In this way, the United States was able to create an exchange of values where they would rent out blueprints and get finished products from those blueprints in return. This would be considered as a fair deal under the “free trade” agreements which redefined value articifially.

The entire US monopolized industry was behind this push: the copyright industries, the patent industries, all of them. They went forum shopping and tried to go to WIPO — repeating the hijack of the record industry in 1961 — to seek legitimacy and hostship for a new trade agreement that would be marketed as “Berne Plus”.

At this point, it became politically necessary for the US to join the Berne Convention for credibility reasons, as WIPO is the overseer of Berne.

However, WIPO saw right through this scheme and more or less kicked them right out the door. WIPO was not created to give any country that kind of advantage over the rest of the world. They were outraged at the shameless attempt to hijack the copyright and patent monopolies.

So, another forum was needed. The US monopoly industry consortium approached GATT — the General Agreement on Tariffs and Trade — and managed to get influence there. A major process was initiated whereby about half of the participating countries in GATT were tricked, coerced or bullied into agreeing with a new agreement under GATT, an agreement which would lock in the Berne Convention and strengthen the US industry considerably on top of that by redefining “producing”, “thing” and “value”.  This agreement was called TRIPs. Upon ratification of the TRIPs agreement, the GATT body was renamed WTO, the World Trade Organization. The 52 GATT countries choosing to stay out of the WTO would soon find themselves in an economic position where it became economically impossible to not sign the colonializing terms. Only one country out of the original 129 has not rejoined.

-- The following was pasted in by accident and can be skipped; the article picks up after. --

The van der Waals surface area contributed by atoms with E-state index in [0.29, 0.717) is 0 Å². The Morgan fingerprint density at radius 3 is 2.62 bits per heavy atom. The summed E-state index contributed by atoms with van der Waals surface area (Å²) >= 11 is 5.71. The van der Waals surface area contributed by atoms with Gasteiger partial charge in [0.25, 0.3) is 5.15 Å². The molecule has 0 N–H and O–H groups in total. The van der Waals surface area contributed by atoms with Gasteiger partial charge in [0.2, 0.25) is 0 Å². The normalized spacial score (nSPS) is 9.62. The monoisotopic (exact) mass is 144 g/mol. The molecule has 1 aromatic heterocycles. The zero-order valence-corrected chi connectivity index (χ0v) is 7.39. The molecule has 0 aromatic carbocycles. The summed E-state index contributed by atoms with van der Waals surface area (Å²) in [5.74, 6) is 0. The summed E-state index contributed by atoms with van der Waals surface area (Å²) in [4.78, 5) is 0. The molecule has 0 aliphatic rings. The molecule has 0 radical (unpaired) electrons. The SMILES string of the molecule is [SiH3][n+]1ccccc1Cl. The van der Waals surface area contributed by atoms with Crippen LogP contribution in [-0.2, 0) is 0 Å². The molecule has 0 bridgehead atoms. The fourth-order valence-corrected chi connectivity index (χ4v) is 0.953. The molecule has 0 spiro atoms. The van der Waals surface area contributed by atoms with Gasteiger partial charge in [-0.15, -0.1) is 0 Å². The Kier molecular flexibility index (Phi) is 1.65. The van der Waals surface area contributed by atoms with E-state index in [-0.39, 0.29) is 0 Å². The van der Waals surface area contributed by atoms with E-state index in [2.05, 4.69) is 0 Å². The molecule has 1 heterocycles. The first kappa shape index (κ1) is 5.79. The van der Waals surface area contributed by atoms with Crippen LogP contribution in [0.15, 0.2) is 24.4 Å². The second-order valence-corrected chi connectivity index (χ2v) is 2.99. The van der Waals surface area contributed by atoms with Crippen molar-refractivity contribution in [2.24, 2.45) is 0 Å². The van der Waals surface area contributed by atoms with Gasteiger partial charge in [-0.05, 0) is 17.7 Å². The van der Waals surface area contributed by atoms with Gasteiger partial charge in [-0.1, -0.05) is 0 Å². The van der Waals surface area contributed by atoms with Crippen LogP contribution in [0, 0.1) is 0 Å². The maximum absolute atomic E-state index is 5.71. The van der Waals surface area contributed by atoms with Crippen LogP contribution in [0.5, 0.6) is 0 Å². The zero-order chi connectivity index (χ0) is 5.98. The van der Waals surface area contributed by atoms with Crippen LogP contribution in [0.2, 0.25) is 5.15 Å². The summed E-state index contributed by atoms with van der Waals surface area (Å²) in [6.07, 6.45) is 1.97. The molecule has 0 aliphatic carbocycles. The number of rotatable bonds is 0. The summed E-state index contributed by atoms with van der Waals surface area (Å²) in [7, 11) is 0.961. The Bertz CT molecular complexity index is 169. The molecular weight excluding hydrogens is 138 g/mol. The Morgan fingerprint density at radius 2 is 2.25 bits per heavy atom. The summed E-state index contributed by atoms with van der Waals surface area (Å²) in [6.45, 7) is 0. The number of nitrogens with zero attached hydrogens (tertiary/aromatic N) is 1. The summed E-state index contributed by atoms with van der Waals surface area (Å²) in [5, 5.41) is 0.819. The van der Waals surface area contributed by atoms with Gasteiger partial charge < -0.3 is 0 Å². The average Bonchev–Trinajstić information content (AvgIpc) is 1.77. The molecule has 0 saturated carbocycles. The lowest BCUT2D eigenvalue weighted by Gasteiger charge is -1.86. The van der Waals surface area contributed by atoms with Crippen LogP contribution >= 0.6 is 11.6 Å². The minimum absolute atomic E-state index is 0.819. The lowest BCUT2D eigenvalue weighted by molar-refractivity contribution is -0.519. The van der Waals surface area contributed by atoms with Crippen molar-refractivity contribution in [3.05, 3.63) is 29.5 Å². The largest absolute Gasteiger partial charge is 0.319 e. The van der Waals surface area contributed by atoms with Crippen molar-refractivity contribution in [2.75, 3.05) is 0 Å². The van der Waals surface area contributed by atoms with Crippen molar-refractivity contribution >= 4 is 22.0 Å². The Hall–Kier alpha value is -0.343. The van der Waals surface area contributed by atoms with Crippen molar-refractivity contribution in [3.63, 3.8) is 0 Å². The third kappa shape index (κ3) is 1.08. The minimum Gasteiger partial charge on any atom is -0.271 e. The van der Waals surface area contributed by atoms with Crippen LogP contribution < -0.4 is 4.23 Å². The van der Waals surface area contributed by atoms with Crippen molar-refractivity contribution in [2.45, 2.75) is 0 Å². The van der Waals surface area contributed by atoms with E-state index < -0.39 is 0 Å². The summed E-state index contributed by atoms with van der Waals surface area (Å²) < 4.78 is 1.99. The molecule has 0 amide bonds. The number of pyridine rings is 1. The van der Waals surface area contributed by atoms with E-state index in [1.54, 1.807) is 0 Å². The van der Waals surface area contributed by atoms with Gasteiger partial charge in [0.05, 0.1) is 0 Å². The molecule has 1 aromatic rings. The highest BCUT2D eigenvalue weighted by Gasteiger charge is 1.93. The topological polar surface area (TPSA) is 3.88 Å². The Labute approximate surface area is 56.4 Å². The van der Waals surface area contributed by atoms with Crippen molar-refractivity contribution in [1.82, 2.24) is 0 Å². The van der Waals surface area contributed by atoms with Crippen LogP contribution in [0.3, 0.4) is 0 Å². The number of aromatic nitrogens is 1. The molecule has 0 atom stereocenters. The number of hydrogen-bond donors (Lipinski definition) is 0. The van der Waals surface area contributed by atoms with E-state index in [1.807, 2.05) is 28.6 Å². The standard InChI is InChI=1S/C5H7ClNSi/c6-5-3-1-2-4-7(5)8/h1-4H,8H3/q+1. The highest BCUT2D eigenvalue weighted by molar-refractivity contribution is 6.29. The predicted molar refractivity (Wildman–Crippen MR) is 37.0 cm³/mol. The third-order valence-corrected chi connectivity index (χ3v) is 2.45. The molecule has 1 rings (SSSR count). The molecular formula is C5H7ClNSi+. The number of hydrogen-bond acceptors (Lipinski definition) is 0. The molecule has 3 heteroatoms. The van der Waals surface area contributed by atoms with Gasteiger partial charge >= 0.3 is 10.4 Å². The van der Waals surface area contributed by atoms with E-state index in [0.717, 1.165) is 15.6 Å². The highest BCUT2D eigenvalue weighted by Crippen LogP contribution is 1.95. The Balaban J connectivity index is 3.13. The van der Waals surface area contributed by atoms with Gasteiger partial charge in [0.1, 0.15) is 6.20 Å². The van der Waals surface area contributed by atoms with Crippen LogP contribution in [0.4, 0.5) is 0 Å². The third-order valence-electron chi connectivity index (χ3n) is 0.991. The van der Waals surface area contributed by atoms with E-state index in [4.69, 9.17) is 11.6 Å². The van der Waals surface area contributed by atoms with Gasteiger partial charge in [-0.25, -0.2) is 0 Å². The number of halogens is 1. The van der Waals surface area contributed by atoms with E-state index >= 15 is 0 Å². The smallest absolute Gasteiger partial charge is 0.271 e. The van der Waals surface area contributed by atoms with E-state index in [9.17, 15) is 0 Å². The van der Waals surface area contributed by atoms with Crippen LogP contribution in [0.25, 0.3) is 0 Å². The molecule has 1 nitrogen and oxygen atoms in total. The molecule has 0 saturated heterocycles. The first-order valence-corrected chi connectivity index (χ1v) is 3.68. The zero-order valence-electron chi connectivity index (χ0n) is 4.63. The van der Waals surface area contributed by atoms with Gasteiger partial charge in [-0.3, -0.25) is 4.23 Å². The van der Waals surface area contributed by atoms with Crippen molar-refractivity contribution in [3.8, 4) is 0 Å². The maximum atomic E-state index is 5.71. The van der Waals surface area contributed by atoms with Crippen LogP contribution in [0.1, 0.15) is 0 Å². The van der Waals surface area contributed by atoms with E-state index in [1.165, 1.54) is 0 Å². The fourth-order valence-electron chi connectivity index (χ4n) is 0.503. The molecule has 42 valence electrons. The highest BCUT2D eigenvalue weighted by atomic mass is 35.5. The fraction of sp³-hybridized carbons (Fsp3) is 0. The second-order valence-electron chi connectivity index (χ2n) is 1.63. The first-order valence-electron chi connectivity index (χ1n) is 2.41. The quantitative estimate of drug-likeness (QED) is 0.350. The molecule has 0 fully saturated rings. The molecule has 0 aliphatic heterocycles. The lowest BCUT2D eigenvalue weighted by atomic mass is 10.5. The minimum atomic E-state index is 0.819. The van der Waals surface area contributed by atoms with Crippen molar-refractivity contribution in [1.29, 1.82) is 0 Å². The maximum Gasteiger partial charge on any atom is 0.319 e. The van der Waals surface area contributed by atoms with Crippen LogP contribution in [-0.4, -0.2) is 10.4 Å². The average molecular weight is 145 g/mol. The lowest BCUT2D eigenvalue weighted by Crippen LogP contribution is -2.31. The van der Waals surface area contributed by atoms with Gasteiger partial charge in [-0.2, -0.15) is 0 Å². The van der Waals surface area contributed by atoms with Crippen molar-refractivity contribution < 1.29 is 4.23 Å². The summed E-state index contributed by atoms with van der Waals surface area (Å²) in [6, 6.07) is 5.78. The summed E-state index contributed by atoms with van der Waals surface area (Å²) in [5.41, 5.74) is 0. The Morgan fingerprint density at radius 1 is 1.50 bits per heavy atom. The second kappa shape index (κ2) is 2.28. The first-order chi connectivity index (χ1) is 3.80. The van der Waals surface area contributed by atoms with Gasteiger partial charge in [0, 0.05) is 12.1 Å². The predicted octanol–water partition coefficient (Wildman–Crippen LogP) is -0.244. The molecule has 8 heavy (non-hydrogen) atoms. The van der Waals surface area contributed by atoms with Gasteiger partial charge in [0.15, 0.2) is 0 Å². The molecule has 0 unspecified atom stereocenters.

TRIPs has been under considerable fire for how it is constructed to enrich the rich at the expense of the poor, and when they can’t pay with money, they pay with their health and sometimes their lives. It forbids third world countries from making medicine in their own factories from their own raw materials with their own knowledge to their own people. After several near-revolts, some concessions were made in TRIPs to “allow” for this.

But perhaps the most telling story of how important the artificial monopolies are to the United States’ dominance came when Russia sought admission into the WTO (for incomprehensible reasons). To allow Russia admission, the United States demanded that the Russia-legal music shop AllofMP3 should be closed. This shop sold copies of MP3 files and was classified as a radio station in Russia, paying appropriate license fees and was fully legal.

Now, let’s go back a bit to review what was going on. This was the United States and Russia sitting at the negotiating table. Former enemies who kept each other at nuclear gunpoint 24 hours a day, 7 days a week, through sandstorm and blizzard. The United States could have demanded and gotten anything. Absolutely anything.

So what did the United States demand?

It asked for Russia to close a bloody record store.

That’s when you realize how much there is to these monopolies.

To conclude: